mercoledì 31 gennaio 2007
There is a small left frontal extra-axial hypodense fluid collection with associated thinning of the calvarium. No significant mass effect on the brain parenchyma. No acute intracranial abnormalities.
- Arachnoid cyst
- Chronic subdural hematoma
- Subdural hygroma
- Epidermoid cyst
- Prominent CSF space
- Porencephalic cyst
- Neuroglial cyst
Diagnosis: Arachnoid cyst
An arachnoid cyst is a benign, intra-arachnoid, CSF-filled cyst that does not communicate with the ventricular system. Arachnoid cysts are fairly common, accounting for approximately 1% of all intracranial masses. They are often asymptomatic and are found incidentally, but are twice as common in imaging performed for history of seizure. If present, symptoms vary with the size and location of the cyst and can include, headache, sensorineural hearing loss, dizziness, and even obstructive hydrocephalus. Arachnoids cysts are usually stable in size but have been known to slowly enlarge. No treatment is usually required, but resection, fenestration, or shunt placement may be performed for serious symptoms.
In general: Arachnoid cysts may appear anywhere in the cranium, although the middle cranial fossa is the most common location. They can vary in size from only a few millimeters to ten centimeters or more. They typically displace cortex and may even "buckle" the gray-white border.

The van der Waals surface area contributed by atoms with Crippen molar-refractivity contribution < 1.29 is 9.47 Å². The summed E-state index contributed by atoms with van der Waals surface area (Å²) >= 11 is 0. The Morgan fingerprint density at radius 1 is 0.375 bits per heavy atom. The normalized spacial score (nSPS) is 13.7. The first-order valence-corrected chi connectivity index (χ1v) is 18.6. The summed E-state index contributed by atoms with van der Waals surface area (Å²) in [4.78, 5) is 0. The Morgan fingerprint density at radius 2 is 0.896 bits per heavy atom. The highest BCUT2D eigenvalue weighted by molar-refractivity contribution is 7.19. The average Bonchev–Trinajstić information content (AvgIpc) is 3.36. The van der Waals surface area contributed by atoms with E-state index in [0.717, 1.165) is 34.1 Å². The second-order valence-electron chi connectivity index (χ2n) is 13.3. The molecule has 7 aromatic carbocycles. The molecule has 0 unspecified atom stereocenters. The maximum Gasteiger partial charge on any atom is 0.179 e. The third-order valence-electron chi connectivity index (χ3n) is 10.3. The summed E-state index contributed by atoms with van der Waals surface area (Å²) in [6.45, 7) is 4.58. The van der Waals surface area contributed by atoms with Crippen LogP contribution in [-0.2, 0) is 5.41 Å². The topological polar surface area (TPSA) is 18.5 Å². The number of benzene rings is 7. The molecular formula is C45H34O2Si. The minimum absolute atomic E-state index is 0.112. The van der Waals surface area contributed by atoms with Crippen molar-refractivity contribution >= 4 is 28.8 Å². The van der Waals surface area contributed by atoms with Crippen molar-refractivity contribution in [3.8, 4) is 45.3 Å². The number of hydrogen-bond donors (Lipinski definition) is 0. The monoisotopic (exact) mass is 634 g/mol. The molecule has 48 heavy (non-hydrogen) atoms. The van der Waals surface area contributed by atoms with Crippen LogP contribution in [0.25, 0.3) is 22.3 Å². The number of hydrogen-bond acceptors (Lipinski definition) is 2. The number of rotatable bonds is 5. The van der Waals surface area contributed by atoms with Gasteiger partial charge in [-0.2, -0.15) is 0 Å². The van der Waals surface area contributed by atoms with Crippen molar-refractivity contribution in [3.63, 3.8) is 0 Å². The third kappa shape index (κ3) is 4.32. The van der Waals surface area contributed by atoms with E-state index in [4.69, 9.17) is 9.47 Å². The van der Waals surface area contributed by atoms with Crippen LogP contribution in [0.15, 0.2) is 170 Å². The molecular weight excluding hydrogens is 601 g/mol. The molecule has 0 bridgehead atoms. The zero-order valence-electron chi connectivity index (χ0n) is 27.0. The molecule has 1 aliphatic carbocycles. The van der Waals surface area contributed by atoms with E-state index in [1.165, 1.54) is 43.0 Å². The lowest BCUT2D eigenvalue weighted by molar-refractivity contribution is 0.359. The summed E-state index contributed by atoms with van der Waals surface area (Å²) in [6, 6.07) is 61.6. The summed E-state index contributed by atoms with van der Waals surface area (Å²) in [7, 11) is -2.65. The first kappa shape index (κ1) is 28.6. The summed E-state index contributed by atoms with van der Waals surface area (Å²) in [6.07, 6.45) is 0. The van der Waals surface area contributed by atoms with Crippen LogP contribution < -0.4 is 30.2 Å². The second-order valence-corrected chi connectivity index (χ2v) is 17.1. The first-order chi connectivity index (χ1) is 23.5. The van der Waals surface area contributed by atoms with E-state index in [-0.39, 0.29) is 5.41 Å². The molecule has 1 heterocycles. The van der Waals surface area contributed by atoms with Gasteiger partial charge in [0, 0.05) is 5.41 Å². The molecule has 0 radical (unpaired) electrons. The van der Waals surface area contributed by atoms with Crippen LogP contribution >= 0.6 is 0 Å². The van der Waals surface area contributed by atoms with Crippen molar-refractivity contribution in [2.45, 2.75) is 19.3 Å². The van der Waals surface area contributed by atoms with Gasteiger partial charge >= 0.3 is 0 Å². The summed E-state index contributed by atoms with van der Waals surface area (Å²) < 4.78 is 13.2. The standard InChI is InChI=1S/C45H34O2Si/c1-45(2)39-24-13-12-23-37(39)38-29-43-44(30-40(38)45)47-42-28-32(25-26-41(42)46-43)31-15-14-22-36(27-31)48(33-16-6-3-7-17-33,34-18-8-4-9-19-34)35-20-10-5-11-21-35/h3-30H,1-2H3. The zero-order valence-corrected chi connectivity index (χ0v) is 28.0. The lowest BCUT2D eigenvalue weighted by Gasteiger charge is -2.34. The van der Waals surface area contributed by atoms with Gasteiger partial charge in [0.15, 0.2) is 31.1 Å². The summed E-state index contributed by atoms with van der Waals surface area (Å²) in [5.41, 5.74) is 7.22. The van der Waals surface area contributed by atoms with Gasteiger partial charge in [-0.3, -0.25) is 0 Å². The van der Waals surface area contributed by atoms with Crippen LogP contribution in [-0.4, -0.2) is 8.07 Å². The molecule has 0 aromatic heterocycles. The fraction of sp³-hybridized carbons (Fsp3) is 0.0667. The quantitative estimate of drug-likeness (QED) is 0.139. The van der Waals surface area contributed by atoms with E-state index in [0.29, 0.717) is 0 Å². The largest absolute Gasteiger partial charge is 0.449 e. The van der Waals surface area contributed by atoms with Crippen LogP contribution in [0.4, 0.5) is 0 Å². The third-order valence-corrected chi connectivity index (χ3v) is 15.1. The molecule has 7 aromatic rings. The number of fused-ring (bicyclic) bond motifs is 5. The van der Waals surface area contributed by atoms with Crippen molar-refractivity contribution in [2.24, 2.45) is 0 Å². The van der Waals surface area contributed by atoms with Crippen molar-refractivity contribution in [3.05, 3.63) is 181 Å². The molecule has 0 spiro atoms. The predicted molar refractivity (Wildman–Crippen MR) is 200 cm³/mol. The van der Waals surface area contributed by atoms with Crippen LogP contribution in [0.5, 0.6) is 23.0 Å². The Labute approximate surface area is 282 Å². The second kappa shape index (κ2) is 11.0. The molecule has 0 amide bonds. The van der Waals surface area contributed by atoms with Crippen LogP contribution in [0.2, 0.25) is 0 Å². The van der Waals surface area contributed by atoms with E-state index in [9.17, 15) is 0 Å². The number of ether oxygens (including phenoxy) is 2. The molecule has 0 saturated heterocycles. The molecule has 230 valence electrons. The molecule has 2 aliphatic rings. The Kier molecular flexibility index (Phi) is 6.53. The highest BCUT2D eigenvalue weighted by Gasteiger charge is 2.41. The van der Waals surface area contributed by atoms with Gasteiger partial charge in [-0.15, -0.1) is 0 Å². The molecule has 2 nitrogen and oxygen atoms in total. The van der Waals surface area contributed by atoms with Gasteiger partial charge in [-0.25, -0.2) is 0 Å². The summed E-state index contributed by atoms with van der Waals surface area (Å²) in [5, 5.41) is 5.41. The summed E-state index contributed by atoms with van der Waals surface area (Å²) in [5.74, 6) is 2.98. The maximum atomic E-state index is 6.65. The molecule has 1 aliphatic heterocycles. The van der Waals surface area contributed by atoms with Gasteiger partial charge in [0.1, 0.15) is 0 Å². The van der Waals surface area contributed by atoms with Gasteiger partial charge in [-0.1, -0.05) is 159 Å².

CT: CSF density, usually associated thinning/remodeling of adjacent bone, no enhancement with contrast
- T1WI - isointense with CSF, sharp margins
- T2WI – isointense with CSF
- FLAIR – suppresses completely
- DWI – no restricted diffusion
- T1+C – no enhancement
lunedì 29 gennaio 2007
There is a large vascular structure just posterior to the third ventricle and superior to the cerebellar vermis. There is some mass-effect on the third ventricle with dilatation of the third ventricle and frontal horns. No definite intracranial hemorrhage noted. MRI shows a large tubular structure with flow identified in the region of the vein of Galen extending into the straight sinus towards the torcula Herophili. There are numerous collateral vessels within the ambient and perimesencephalic cisterns as well as surrounding the brainstem.
Diagnosis: Vein of Galen aneurysm
Vein of Galen "aneurysm" is actually an AVM with an associated varix of the vein of Galen.
Two main types exist
- Vein of Galen AVM.
- Vein of Galen aneurysmal dilatation.
Vein of Galen AVM is the result of a developmental malformation that involves the vein of Galen. It is an A-V shunt in the wall of an embryologic venous precursor (Median Vein of the Prosencephalon [MVP]) and in this situation a normal vein of Galen does not exist and is replaced by a persistent MVP. The MVP does not drain normal brain tissue. In other words, a Vein of Galen AVM is not anatomically associated with a parenchymal AVM. The dilated MVP drains via the dural sinuses. Vein of Galen AVM presents in infancy with high output cardiac failure and macrocephaly. The A-V fistulas may be single or multiple. Intrauterine diagnosis is usually possible by doppler. Intracranial hemorrhage is rare.